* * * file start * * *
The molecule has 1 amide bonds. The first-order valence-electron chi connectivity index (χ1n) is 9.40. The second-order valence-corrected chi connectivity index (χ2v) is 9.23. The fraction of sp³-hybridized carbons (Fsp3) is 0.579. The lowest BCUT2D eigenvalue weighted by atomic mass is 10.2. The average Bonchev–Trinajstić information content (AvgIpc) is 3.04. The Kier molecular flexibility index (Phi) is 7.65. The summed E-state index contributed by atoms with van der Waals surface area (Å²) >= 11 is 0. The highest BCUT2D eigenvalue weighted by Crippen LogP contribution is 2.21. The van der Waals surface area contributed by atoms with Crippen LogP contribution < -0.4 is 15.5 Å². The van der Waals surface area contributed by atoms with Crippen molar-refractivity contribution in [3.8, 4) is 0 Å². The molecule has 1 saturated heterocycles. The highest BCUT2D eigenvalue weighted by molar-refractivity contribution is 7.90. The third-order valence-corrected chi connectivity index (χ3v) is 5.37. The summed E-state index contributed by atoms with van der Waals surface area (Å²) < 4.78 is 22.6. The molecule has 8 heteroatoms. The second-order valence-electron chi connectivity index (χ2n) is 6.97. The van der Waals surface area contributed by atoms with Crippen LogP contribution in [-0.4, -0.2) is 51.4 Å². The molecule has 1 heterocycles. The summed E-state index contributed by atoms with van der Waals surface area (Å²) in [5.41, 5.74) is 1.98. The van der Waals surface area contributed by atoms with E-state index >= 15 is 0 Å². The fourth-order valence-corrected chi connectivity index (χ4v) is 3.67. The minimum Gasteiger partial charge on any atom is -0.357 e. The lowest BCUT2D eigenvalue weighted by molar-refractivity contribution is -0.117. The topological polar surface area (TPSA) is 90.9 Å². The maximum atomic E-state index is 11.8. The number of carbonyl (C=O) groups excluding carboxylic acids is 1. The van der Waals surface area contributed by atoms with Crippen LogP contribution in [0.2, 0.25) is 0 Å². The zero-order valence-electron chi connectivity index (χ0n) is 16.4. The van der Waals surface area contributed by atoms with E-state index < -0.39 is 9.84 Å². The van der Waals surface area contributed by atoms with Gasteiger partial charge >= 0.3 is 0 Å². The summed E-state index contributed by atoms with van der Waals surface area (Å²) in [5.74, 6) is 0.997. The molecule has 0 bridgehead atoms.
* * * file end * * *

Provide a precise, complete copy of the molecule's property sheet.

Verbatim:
The molecule has 1 amide bonds. The first-order valence-electron chi connectivity index (χ1n) is 9.40. The second-order valence-corrected chi connectivity index (χ2v) is 9.23. The fraction of sp³-hybridized carbons (Fsp3) is 0.579. The lowest BCUT2D eigenvalue weighted by atomic mass is 10.2. The average Bonchev–Trinajstić information content (AvgIpc) is 3.04. The Kier molecular flexibility index (Phi) is 7.65. The summed E-state index contributed by atoms with van der Waals surface area (Å²) >= 11 is 0. The highest BCUT2D eigenvalue weighted by Crippen LogP contribution is 2.21. The van der Waals surface area contributed by atoms with Crippen LogP contribution < -0.4 is 15.5 Å². The van der Waals surface area contributed by atoms with Crippen molar-refractivity contribution in [3.8, 4) is 0 Å². The molecule has 1 saturated heterocycles. The highest BCUT2D eigenvalue weighted by molar-refractivity contribution is 7.90. The third-order valence-corrected chi connectivity index (χ3v) is 5.37. The summed E-state index contributed by atoms with van der Waals surface area (Å²) < 4.78 is 22.6. The molecule has 8 heteroatoms. The second-order valence-electron chi connectivity index (χ2n) is 6.97. The van der Waals surface area contributed by atoms with Crippen LogP contribution in [-0.4, -0.2) is 51.4 Å². The molecule has 1 heterocycles. The summed E-state index contributed by atoms with van der Waals surface area (Å²) in [5.41, 5.74) is 1.98. The van der Waals surface area contributed by atoms with E-state index >= 15 is 0 Å². The fourth-order valence-corrected chi connectivity index (χ4v) is 3.67. The minimum Gasteiger partial charge on any atom is -0.357 e. The lowest BCUT2D eigenvalue weighted by molar-refractivity contribution is -0.117. The topological polar surface area (TPSA) is 90.9 Å². The maximum atomic E-state index is 11.8. The number of carbonyl (C=O) groups excluding carboxylic acids is 1. The van der Waals surface area contributed by atoms with Crippen LogP contribution in [0.2, 0.25) is 0 Å². The zero-order valence-electron chi connectivity index (χ0n) is 16.4. The van der Waals surface area contributed by atoms with E-state index < -0.39 is 9.84 Å². The van der Waals surface area contributed by atoms with Gasteiger partial charge >= 0.3 is 0 Å². The summed E-state index contributed by atoms with van der Waals surface area (Å²) in [5.74, 6) is 0.997. The molecule has 0 bridgehead atoms.